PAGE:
Stocks slid Tuesday morning, after soaring to new 2009 highs on Monday, as a report showed the economy grew less than expected in the third quarter. Douglas Roberts, founder and chief investment strategist at Channel Capital Research.com, and Dean Barber, founder and president of Barber Financial Group, shared their views.
“There could be some good gains" in the next 2 to 4 months, Barber told CNBC. "Maybe another 5 to 10 percent upside on the overall markets."
"But long-term, too many difficulties lie ahead and the main issues that we see are in the credit markets,” he cautioned.
Barber said he is worried about a lack of action to reduce debt levels, especially on the corporate and individual family side. Additionally, he is concerned about the rising rate of unemployment.
“[Companies’] long-term ability to continue to be as profitable as they are is going to rest on the shoulder of the consumer—and the consumer’s got to have a job, to spend,” he said.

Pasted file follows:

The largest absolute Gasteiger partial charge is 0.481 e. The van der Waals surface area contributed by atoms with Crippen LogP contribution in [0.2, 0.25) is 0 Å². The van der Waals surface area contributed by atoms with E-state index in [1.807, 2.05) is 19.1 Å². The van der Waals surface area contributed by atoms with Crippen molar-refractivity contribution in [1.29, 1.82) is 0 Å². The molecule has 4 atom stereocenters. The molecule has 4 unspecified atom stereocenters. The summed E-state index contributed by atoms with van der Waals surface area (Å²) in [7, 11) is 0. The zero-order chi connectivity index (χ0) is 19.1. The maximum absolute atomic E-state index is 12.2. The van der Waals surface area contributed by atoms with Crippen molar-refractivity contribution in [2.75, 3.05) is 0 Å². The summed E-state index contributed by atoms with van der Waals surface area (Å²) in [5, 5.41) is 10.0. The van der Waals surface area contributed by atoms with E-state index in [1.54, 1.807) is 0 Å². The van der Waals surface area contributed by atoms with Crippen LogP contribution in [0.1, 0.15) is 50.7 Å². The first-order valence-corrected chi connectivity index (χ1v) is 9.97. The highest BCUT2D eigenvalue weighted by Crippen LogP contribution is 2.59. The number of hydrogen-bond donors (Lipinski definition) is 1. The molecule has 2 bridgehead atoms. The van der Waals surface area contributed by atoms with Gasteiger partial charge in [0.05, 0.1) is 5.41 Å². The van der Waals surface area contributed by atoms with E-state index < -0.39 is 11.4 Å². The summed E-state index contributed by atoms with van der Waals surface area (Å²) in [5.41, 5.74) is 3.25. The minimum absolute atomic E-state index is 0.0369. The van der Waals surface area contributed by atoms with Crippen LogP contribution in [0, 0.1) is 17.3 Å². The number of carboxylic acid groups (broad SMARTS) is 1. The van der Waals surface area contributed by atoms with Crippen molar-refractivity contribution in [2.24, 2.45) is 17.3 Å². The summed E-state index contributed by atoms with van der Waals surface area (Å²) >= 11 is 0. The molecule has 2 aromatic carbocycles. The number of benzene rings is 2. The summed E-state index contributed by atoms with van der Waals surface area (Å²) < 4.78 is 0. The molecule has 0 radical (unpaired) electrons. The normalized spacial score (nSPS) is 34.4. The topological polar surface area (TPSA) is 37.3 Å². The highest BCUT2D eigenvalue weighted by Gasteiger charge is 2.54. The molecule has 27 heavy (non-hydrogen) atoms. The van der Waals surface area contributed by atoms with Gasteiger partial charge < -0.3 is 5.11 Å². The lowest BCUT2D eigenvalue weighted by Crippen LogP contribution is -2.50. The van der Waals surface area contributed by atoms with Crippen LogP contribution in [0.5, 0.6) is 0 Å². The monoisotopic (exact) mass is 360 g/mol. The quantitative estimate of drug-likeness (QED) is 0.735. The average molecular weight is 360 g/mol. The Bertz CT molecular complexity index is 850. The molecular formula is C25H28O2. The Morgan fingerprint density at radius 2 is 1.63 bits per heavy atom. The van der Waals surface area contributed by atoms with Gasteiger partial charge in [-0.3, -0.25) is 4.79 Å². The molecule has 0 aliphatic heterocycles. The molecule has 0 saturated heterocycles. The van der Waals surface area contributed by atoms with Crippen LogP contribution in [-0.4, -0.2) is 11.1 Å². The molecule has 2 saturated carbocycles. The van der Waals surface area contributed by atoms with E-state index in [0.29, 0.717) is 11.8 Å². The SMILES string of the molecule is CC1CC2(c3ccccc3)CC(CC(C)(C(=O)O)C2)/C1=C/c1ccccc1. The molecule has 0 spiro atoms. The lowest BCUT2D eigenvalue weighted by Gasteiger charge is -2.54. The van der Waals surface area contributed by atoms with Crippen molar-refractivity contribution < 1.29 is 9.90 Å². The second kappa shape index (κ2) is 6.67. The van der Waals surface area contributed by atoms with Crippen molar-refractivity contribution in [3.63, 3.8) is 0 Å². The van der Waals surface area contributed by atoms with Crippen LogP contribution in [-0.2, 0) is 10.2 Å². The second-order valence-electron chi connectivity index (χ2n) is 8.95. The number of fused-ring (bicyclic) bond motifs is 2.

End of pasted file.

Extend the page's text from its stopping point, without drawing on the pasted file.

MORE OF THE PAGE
In the meantime, Roberts said although he is also bullish in the near-term, he fears that government stimulus is the primary driver of the recovery.
“The government has become a lender and spender of last resort,” he said.
“Even if you look at the GDP numbers, you’ll see that the consumer spending aspect was driven by government programs, so the real question is how long will this last?…I don’t see anything after government stimulus that’s going to bring the economy back to where we were before.”
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No immediate information was available for Barber or Roberts.